Napoleon 1814

The Defence of France

By Andrew Uffindell

front cover - Napoleon 1814

Napoleon's campaign to defend France in 1814 from invasion by an array of Allied armies, although ultimately unsuccessful, is generally regarded as one of his most expertly executed. Although all of Napoleon's campaigns have been studied in depth by historians, this one seems to have been given comparatively light treatment, certainly when considered alongside the Russian and Waterloo campaigns. Andrew Uffindell takes a great stride toward addressing this disparity in his book, "Napoleon 1814: The Defence of France".

After the disastrous Russian campaign of 1812 and the defeat at Leipzig in 1813, Napoleon found himself in the unfamiliar position of fighting a defensive campaign. France herself was under threat from a huge force composed primarily of Russian, Austrian and Prussian troops - Napoleon's traditional enemies over the previous fifteen years. This was supplemented by contingents from many of the smaller states that he had subjugated during his years of conquest, many seeking revenge. What followed was a campaign of tremendous mobility; components of Napoleon's vastly outnumbered force being constantly shifted back and forth to counter the advances of the various approaching Allied armies. Uffindell captures this dynamism expertly and the reader is given a real sense of the pace of the campaign.

Frankly, this is an excellent book. Thorough use has been made of eyewitness accounts and other source material and, while the subject matter is covered in great detail, this never threatens to disrupt the flow of the narrative. Rather, it adds both interest and authenticity, providing colour and texture throughout. Significant supplemental information is provided in appendices, including orders of battle, sunrise and sunset times and even weather reports for every day of the campaign. Uffindell uses his depth of research to challenge several of the generally held opinions about the campaign. For example, Napoleon's final manoeuvre sur les derrieres is widely criticised by historians as a desperate gamble but Uffindell provides evidence to argue that it was more carefully considered than is generally thought. Similarly, Schwarzenberg's apparent reluctance to take the initiative at various times during the campaign is attributed by Uffindell more to prudence than indecision. These arguments demonstrate Uffindell's knowledge of the material and his confidence in his research.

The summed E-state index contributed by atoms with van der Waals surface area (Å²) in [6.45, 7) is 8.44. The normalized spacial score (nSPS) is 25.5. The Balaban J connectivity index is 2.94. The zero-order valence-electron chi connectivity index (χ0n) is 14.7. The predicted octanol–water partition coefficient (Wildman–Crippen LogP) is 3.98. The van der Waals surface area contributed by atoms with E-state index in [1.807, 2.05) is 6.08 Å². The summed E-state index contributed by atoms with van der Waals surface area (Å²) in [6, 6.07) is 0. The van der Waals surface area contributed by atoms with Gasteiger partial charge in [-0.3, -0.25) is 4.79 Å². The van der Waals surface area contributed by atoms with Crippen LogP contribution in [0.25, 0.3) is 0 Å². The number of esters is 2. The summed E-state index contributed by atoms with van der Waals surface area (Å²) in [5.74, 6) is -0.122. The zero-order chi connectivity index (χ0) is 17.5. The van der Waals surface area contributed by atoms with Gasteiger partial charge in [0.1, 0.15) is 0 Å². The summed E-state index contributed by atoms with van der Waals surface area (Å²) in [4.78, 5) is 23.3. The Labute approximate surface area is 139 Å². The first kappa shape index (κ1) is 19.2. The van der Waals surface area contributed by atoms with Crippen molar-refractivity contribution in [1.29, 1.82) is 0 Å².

Moreover, this book looks beyond the purely military aspects of the campaign and studies the effect on the population as a whole. This was a time of tremendous upheaval in France and it is interesting to consider the consequences of the fighting itself, the subsequent foreign occupation and the ultimate regime change. Uffindell devotes the final section of the book to these subjects and the book definitely benefits from it.

All in all, I cannot recommend this book highly enough. It has been meticulously researched, resulting in a thoroughly interesting and absorbing read. Even if you are already familiar with Napoleon's 1814 campaign, this book will offer something new.

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